`julia> prolate_spheroid_area(41.2/2, 245.0/2)25214.31956115058`

I could not find data on how thick the Hindenburg envelope was, but the recently built Goodyear Zeppelin has 1.5 mm thick polyester envelope. Polyester (mylar) has a density of 1390 kg/m³. Total mass should thus be:

`mass = volume * density     = area * thickness * density    = 25214 * 0.0015 * 1390    ≈ 52 571.2`

So if we subtract this from the lift capacity after subtracting the hydrogen mass we get:

`233 500 kg - 52 571 kg = 180 929 kg`

From this we got to subtract a whole bunch of other things to see how much payload the airship can take.

Within deadweight I assume that that includes the aluminum air frame, weight of hydrogen and weight of envelope. Lets do the calculation in tons:

`deadweight - hydrogen - envelope = frame118  - 17 - 52 = 49`

Is that plausible? We could test it roughly. The frame is made up of something like 15 sections (judging by eye measure) made up for 3 smaller sections. So we got 45 aluminum sections, each with roughly a circumference given by `πd`. We can then calculate an estimate for weight per meter of these aluminum frames.

`total_frame_weight/number_of_sections = weight_of_section49/45 = 1.08 tons = 1080 kgweight_of_section / circumference_of_section1080 / 41.2π  = 1080 / 129.4 ≈ 8.4 kg`

So 8.4 kg for 1 meter of aluminum. Doesn’t sound totally unreasonable. Lets check if further. We’ll

`volume * density = weightthickness*lenght*width * density = weightweight/(thickness*length*density) = width8.4/(0.03*1*2700) ≈ 0.1 m`

I assume the thickness of the aluminum was 3 cm. That is just taken out of thin air. Anyway what we end up with are 10 cm wide aluminum frame. So that Hindenburg was made up of rings of aluminum 3 cm thick and 10 cm wide seems like a fairly reasonable assumption.

# Goodyear Wingfoot One

Lets look at another Zeppelin to check our calculations. Unlike earlier Goodyear blimps this is actually a Zeppelin with aluminum and carbon Fiber Trusses internally. I looked up the specs of it and converted to metric:

• Length: 75.1m
• Width: 14.16 m
• Height: 17.55 m. I don’t think this is the height of the envelope but might include the rudder. So for calculation of volume it is not accurate.
• Volume: 8425.02 m3
• Max weight without Helium: 8972.0571 kg
• Static lift: 1333.562 kg. The is lift create by buoyancy.
• Max Dynamic lift: 499.85879 kg. Lift caused by movement. Just like how a airplane generates lift by aerodynamics.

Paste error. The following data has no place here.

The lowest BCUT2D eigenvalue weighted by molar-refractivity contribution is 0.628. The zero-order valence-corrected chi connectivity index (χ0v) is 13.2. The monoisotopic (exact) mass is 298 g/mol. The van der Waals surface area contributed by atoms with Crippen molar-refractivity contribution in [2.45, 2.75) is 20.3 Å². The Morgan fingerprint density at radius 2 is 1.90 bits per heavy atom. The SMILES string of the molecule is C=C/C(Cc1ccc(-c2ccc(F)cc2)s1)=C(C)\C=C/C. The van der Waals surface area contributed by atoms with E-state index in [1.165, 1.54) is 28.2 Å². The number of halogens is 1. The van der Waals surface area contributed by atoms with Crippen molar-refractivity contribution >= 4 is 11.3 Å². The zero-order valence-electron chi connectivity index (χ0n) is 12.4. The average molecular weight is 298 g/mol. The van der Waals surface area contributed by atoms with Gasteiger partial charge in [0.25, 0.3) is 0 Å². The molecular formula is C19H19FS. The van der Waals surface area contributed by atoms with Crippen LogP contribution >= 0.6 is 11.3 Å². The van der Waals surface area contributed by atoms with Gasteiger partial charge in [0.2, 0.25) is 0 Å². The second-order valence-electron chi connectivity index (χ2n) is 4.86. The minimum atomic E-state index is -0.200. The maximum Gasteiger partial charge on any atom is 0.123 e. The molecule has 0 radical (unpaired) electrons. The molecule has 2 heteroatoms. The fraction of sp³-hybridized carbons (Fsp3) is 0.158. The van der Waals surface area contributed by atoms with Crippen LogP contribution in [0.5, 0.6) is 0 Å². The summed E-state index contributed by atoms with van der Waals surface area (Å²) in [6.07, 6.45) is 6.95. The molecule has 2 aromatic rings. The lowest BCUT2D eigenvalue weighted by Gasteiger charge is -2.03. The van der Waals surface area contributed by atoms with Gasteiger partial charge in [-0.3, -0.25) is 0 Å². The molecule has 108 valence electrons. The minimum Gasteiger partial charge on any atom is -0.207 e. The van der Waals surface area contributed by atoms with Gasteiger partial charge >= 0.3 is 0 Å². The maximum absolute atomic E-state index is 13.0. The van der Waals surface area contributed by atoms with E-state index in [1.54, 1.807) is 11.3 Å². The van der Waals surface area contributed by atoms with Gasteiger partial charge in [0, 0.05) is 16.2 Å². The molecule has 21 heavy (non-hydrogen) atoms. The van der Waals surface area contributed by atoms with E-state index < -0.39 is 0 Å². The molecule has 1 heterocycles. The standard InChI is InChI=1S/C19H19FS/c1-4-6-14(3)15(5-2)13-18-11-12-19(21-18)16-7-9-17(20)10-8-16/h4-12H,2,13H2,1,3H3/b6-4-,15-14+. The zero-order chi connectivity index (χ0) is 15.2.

• Total Usable lift: 1833.42036 kg

Lets use our volume calculation to check if we get the specified volume. since we don’t know the heigh, we use a range instead as input.

`julia> ellipsoid_volume.(14.16/2, [14.16/2, 17.55/2], 75.1/2)2-element Array{Float64,1}: 7884.33 9771.9`

This looks okay since `7884.33 < 8425.02 < 9771.9 `. With some experimentation I find that using 14.6 as semi-minor axis gives a volume closest to what is specified. I'll make these helper functions to calculate the aerostatic lift (buoyancy).

Gives lift for a given volume, given we use gas with mass `lift_gas_mass` per mole, inside the balloon. The gas in the atmosphere outside, that gets displaced, has mass `displaced_gas_mas` per mole.

`function lift(V, lift_gas_mass, displaced_gas_mas)    T = Celsius(20)    P = pascal(1)    gas_mass(P, V, T, displaced_gas_mas) - gas_mass(P, V, T, lift_gas_mass)end`

Now we can define a function for calculating the lift on earth of a cigar shaped Zeppelin as:

`function prolate_spheroid_lift_earth(a, c, thickness, density, liftgas = HydrogenMass)    V = Volume.ellipsoid_volume(a, a, c)    A = Volume.prolate_spheroid_area(a, c)    l = lift(V, liftgas, AirMass)    l -  A*thickness*densityend`

`thickness` is the thickness of the material used as envelope. `density` is the density of this material.

`julia> prolate_spheroid_lift_earth(14.6/2, 75.1/2, 0.0015, MylarDensity, HeliumMass)2858.0403494657667`

So we calculate lift of 2.8 tons, but specs give static lift of 1.3 tons. We don’t know the weight of the carbon fibre composite frame inside or the gondola and engines. It does not seem unreasonable that they would weigh 1.5 tons at least.

# Disc Shaped Skylifter

The cargo carrying airship Skylifter doesn’t have cigar shape but is shaped like a disc, it is oblate in other words. The specs say that it has a 150 m in diameter and can lift 150 tons.

We need to implement an oblate function to calculate this.

`function oblate_spheroid_lift_earth(a, c, thickness, density, liftgas = HeliumMass)    V = Volume.ellipsoid_volume(a, a, c)    A = Volume.oblate_spheroid_area(a, c)    l = lift(V, liftgas, AirMass)    l -  A*thickness*densityend`